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I've worked out the optimal strategy for the private version. It was a bit tedious, since to fill out the payoff matrix I had to look at how every strategy does against every other, but not hard using Octave. Due to the many symmetries, there aren't really a lot of cases to consider, so although I should have written a loop, it seemed quicker to go through them by hand. Then I realized I knew even less game theory than I thought I did, and I don't have a textbook on it at home, so I had to poke around the Web looking for a refresher. Pleasantly, there are a couple of Web sites that actually have applets on them where you can type in a small payoff matrix and have the applet solve the game for you! The applet converts the game to a linear programming problem and applies the simplex method. Both the applets I tried say that an optimal strategy is for each player to randomly choose between HTT and THH with probabilities (0.4, 0.6). This seems not to make a lot of sense at first, as the strategies are completely symmetric, so there is no reason to prefer one over the other. What's actually happening here is that any strategy that randomly selects between HTT and THH, with 0.4 <= P(HTT) <= 0.6, is optimal. To spout some linear programming terminology that I'm only superficially familar with, the (0.4, 0.6) solution is found because the simplex method searches for an optimal solution that's a vertex of the feasible region  loosely, it's at an extreme of the solution space. By the way, filling out the whole payoff matrix shows that the solution I gave earlier for the version of the game where 1 announces his choice before 2 chooses is optimal and unique. This was a fun problem. It motivated me to go back to several areas of math that I only know a little about, review, and learn a little more, and also to get started with Octave. At the same time it wasn't difficult.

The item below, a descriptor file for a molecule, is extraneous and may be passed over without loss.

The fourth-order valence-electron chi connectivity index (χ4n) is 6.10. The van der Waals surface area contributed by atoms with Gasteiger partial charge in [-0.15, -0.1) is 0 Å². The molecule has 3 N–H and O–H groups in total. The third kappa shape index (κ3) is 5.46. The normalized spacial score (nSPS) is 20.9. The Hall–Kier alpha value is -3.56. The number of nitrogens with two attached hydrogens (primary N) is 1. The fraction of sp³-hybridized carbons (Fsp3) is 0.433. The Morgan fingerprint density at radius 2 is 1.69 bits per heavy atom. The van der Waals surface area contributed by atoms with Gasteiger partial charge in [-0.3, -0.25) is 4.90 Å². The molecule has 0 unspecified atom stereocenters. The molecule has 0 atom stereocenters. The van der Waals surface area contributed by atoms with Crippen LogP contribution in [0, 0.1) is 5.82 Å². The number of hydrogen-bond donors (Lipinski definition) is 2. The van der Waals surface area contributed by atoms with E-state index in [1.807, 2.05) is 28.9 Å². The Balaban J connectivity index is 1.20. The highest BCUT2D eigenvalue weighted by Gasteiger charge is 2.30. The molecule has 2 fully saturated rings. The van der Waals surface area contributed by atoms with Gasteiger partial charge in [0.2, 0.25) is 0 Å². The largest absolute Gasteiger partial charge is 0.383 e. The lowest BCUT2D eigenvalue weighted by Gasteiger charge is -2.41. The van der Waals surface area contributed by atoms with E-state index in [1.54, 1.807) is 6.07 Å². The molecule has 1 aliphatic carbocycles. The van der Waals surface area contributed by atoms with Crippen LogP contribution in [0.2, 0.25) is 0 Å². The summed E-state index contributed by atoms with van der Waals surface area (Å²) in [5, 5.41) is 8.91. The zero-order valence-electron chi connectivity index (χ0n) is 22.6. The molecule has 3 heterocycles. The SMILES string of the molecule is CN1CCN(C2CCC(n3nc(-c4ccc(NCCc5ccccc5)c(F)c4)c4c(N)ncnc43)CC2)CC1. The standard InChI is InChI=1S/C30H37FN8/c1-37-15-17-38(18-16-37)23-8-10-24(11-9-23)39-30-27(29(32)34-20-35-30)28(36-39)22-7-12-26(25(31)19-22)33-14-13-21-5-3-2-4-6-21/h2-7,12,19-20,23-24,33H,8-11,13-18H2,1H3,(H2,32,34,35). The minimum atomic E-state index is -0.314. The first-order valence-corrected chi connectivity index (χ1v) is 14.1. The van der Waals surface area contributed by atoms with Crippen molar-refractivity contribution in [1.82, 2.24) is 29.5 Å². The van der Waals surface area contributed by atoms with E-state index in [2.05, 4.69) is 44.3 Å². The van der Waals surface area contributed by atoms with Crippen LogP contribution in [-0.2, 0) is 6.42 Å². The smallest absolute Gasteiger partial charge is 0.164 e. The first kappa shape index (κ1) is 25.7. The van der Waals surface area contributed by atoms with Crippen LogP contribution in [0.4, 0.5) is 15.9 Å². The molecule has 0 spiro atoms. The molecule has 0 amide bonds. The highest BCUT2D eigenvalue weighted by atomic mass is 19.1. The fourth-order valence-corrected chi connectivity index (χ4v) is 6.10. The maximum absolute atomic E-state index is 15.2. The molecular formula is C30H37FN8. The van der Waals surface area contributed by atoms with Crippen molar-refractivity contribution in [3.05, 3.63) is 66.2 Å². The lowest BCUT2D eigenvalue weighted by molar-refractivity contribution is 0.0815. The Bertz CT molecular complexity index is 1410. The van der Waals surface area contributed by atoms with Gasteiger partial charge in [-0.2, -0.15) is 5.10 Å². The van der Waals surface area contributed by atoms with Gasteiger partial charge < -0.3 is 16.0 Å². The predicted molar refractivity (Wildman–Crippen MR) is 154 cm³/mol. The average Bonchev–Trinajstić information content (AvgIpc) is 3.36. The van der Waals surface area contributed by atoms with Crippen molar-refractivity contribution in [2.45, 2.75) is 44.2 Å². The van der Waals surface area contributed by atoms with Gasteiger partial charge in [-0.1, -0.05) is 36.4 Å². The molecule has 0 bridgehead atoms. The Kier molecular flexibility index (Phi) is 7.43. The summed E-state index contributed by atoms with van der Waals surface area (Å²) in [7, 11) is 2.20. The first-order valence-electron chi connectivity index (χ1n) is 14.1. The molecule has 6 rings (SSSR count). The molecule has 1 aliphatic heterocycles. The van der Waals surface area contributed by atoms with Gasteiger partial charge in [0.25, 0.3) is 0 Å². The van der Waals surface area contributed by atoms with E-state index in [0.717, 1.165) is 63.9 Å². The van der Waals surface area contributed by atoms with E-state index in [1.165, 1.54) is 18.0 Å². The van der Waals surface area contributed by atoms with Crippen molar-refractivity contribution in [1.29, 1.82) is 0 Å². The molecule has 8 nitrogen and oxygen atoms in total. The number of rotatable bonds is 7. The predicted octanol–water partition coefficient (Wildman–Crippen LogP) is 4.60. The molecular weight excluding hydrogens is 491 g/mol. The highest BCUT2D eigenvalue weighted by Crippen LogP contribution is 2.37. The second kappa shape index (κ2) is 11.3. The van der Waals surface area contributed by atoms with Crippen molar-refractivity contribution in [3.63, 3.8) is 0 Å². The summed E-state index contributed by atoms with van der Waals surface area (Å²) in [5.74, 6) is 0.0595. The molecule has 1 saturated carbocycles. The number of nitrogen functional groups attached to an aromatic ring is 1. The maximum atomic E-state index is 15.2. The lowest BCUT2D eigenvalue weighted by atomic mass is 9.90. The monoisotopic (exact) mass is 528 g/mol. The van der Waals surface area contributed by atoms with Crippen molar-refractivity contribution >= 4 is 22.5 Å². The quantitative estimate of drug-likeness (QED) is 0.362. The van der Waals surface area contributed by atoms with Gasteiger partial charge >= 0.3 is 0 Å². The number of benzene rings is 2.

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Icarus